Should You Brush Your Tongue?


Here’s Why You Should Always Brush Your Tongue

 Did you know that the many small crevices on your tongue make ideal hiding spots for sneaky bacteria to collect? If you don’t brush your tongue regularly, you place yourself at risk for bad breath and other dental issues. That’s why when it comes to proper oral hygiene, DON’T brush off the importance of cleaning your tongue!

What Happens if You Don’t Brush Your Tongue?

Have you ever studied your tongue in the mirror? If so, you may have noticed that the surface of the tongue is covered in hundreds of tiny bumps, known as papillae, which give the tongue its somewhat rough texture. This bumpy surface can easily harbor debris, plaque and bacteria. Therefore, if you don’t brush your tongue regularly, layers of bacteria known as biofilm can collect in the mouth, making it a breeding ground for bad breath, tooth decay, cavities, gingivitis and periodontitis. When biofilm naturally combines with amino acids, it can also wreak havoc on your smile by attacking healthy tooth enamel. On top of these dental dilemmas, an unsightly, slimy yellow buildup of plaque can form on the teeth, accompanied by dreaded bad breath. BUT, brushing your tongue regularly can eliminate harmful biofilms and bacteria to preserve your smile and your oral health.

Won’t Mouthwash Keep My Tongue Clean?

While mouthwash is a great addition to your oral hygiene routine, it is NOT an adequate substitute for tongue brushing. Mouthwash does help fight plaque and keep breath fresh but the actual brushing of the tongue is necessary to truly eliminate biofilms and bacteria from collecting and festering. So, you should be swishing and brushing to attain the healthiest smile.

How Often Should I Brush My Tongue? What is the Best Way to Brush My Tongue?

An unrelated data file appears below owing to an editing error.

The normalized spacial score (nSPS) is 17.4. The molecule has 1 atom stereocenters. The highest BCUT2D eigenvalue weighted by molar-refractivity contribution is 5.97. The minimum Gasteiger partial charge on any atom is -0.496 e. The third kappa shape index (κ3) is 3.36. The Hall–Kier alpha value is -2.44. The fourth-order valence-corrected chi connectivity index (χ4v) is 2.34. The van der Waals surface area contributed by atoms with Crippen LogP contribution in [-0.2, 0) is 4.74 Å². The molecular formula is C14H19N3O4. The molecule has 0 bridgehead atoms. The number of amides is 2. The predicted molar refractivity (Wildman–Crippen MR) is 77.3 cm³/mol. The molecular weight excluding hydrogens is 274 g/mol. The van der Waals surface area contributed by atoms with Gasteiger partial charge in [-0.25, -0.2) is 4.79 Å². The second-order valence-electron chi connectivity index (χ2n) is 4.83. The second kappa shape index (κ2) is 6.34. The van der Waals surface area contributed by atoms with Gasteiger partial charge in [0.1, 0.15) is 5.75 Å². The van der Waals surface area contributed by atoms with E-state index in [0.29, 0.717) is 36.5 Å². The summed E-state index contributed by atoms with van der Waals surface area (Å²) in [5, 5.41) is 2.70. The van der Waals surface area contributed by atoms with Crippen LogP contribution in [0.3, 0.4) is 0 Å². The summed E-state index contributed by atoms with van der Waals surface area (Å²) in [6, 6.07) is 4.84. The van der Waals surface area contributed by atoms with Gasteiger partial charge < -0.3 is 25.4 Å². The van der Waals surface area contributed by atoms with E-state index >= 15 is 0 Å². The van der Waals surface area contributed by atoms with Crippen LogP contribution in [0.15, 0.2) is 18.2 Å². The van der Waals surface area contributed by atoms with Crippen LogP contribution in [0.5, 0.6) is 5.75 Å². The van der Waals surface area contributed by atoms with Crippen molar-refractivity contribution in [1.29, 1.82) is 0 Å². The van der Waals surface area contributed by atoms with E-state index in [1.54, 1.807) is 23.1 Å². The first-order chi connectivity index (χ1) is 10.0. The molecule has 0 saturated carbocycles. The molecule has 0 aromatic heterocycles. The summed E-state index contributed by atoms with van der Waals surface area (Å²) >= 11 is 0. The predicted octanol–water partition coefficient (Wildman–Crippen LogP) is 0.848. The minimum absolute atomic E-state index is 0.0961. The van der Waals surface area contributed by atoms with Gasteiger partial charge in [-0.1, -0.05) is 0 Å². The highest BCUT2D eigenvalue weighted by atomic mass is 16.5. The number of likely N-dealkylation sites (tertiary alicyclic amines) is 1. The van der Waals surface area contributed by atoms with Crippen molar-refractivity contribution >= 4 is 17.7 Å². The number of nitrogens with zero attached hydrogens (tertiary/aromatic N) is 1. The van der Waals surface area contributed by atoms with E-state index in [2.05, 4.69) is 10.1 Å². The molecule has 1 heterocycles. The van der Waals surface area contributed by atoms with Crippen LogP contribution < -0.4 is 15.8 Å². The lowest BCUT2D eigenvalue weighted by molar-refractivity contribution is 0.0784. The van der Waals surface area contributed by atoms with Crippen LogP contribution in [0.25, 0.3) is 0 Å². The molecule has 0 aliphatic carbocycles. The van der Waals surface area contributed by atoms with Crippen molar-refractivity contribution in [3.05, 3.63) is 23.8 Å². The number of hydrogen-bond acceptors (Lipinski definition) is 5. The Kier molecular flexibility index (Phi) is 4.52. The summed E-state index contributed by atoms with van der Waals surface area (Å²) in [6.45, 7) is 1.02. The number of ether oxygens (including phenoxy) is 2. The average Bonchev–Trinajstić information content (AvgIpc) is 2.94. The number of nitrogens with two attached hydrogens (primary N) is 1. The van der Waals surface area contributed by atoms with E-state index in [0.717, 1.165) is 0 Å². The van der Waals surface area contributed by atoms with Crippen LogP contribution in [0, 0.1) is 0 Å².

We recommend that you brush your tongue every time you brush! But note that it is especially important to brush the tongue right before bed to wash away the day’s bacteria and wake up with a fresh start. The key is to use a small amount of toothpaste, start at the back of the tongue and work your way to the front of the mouth. Just as you brush your teeth and gums, use gentle but firm pressure and brush for approximately 15-30 seconds. Rinse your mouth with water immediately afterwards. Just be sure to use a soft bristled toothbrush and take care not to brush or scrape the tongue too harshly to avoid it becoming overly dry or sore. Some toothbrush models now even include a tongue-brushing attachment so be on the lookout for these cool gadgets on store shelves.

How Can I Tell if My Tongue is Healthy?

Say Ahhhhh… and check out the color of your tongue. Is it a nice, fairly even shade of pink with a smattering of bumpy papillae present? If so, your tongue looks healthy! However, if you notice any odd discoloration or white patches on the tongue, it is a good idea to consult your dentist or doctor. Typically, anything noticeably white, red or sore may signal “tongue trouble,” which could also be an indication of other health issues. It’s important to note, however, that other factors such as diet, hydration, and lifestyle can also impact the healthy appearance and function of the tongue. That is why it is so important to see your dentist (and your primary doctor) regularly to monitor for anything unusual.

Don’t leave your oral health to chance! Be sure your dental routine includes taking care of your entire mouth, which includes your teeth, your gums and your tongue.

Do you need a “brush-up” on your oral hygiene routine? Contact the Dr. E Cosmetic & Family Dentistry team to schedule your next cleaning or consult. Remember, we’re always here for you and your family’s dental needs!